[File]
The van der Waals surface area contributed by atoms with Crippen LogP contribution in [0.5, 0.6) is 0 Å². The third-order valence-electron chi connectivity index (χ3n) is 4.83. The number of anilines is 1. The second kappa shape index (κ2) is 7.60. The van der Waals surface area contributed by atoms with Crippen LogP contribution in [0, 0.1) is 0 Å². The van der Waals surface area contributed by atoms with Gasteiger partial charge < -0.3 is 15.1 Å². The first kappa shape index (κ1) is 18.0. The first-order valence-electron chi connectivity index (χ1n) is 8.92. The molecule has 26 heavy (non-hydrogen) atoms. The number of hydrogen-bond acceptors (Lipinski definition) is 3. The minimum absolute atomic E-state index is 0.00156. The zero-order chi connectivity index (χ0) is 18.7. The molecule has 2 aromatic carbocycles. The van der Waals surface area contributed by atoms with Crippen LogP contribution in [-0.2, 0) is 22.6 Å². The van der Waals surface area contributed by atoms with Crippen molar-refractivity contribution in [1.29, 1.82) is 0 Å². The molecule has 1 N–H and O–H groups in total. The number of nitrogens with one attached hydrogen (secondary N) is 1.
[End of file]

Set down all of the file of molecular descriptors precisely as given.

The van der Waals surface area contributed by atoms with Crippen LogP contribution in [0.5, 0.6) is 0 Å². The third-order valence-electron chi connectivity index (χ3n) is 4.83. The number of anilines is 1. The second kappa shape index (κ2) is 7.60. The van der Waals surface area contributed by atoms with Crippen LogP contribution in [0, 0.1) is 0 Å². The van der Waals surface area contributed by atoms with Gasteiger partial charge < -0.3 is 15.1 Å². The first kappa shape index (κ1) is 18.0. The first-order valence-electron chi connectivity index (χ1n) is 8.92. The molecule has 26 heavy (non-hydrogen) atoms. The number of hydrogen-bond acceptors (Lipinski definition) is 3. The minimum absolute atomic E-state index is 0.00156. The zero-order chi connectivity index (χ0) is 18.7. The molecule has 2 aromatic carbocycles. The van der Waals surface area contributed by atoms with Crippen LogP contribution in [-0.2, 0) is 22.6 Å². The van der Waals surface area contributed by atoms with Crippen molar-refractivity contribution in [1.29, 1.82) is 0 Å². The molecule has 1 N–H and O–H groups in total. The number of nitrogens with one attached hydrogen (secondary N) is 1.